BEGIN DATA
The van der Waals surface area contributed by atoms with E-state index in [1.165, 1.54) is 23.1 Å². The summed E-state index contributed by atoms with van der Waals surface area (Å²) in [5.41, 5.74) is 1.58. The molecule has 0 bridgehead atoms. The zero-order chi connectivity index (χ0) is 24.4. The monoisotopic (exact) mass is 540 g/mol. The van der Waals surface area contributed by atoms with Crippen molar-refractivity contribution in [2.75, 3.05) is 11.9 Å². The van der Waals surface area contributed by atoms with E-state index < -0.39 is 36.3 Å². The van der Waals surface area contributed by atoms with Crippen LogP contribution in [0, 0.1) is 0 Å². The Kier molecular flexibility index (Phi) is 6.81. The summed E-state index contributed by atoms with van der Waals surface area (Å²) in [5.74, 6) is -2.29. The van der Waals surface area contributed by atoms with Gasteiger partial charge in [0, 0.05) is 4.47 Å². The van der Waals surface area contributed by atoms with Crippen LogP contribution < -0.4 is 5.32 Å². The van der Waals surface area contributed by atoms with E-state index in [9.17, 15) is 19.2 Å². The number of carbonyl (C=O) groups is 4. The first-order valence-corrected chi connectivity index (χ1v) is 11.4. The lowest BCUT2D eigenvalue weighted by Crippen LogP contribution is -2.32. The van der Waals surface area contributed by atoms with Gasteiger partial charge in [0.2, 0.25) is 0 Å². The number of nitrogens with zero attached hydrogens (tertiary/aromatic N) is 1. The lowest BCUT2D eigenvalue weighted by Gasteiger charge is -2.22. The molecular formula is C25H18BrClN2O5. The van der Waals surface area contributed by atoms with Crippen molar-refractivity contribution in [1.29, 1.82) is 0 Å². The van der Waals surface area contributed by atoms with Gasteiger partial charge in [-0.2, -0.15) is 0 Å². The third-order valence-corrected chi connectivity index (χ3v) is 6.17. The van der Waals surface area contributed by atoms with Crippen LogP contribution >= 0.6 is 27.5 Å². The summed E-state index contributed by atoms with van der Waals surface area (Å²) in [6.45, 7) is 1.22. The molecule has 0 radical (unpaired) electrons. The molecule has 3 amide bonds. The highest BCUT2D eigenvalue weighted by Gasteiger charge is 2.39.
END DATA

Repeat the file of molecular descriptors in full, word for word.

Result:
The van der Waals surface area contributed by atoms with E-state index in [1.165, 1.54) is 23.1 Å². The summed E-state index contributed by atoms with van der Waals surface area (Å²) in [5.41, 5.74) is 1.58. The molecule has 0 bridgehead atoms. The zero-order chi connectivity index (χ0) is 24.4. The monoisotopic (exact) mass is 540 g/mol. The van der Waals surface area contributed by atoms with Crippen molar-refractivity contribution in [2.75, 3.05) is 11.9 Å². The van der Waals surface area contributed by atoms with E-state index < -0.39 is 36.3 Å². The van der Waals surface area contributed by atoms with Crippen LogP contribution in [0, 0.1) is 0 Å². The Kier molecular flexibility index (Phi) is 6.81. The summed E-state index contributed by atoms with van der Waals surface area (Å²) in [5.74, 6) is -2.29. The van der Waals surface area contributed by atoms with Gasteiger partial charge in [0, 0.05) is 4.47 Å². The van der Waals surface area contributed by atoms with Crippen LogP contribution < -0.4 is 5.32 Å². The van der Waals surface area contributed by atoms with E-state index in [9.17, 15) is 19.2 Å². The number of carbonyl (C=O) groups is 4. The first-order valence-corrected chi connectivity index (χ1v) is 11.4. The lowest BCUT2D eigenvalue weighted by Crippen LogP contribution is -2.32. The van der Waals surface area contributed by atoms with Gasteiger partial charge in [0.2, 0.25) is 0 Å². The number of nitrogens with zero attached hydrogens (tertiary/aromatic N) is 1. The lowest BCUT2D eigenvalue weighted by Gasteiger charge is -2.22. The molecular formula is C25H18BrClN2O5. The van der Waals surface area contributed by atoms with Crippen molar-refractivity contribution in [1.29, 1.82) is 0 Å². The van der Waals surface area contributed by atoms with Gasteiger partial charge in [-0.2, -0.15) is 0 Å². The third-order valence-corrected chi connectivity index (χ3v) is 6.17. The van der Waals surface area contributed by atoms with Crippen LogP contribution >= 0.6 is 27.5 Å². The summed E-state index contributed by atoms with van der Waals surface area (Å²) in [6.45, 7) is 1.22. The molecule has 0 radical (unpaired) electrons. The molecule has 3 amide bonds. The highest BCUT2D eigenvalue weighted by Gasteiger charge is 2.39.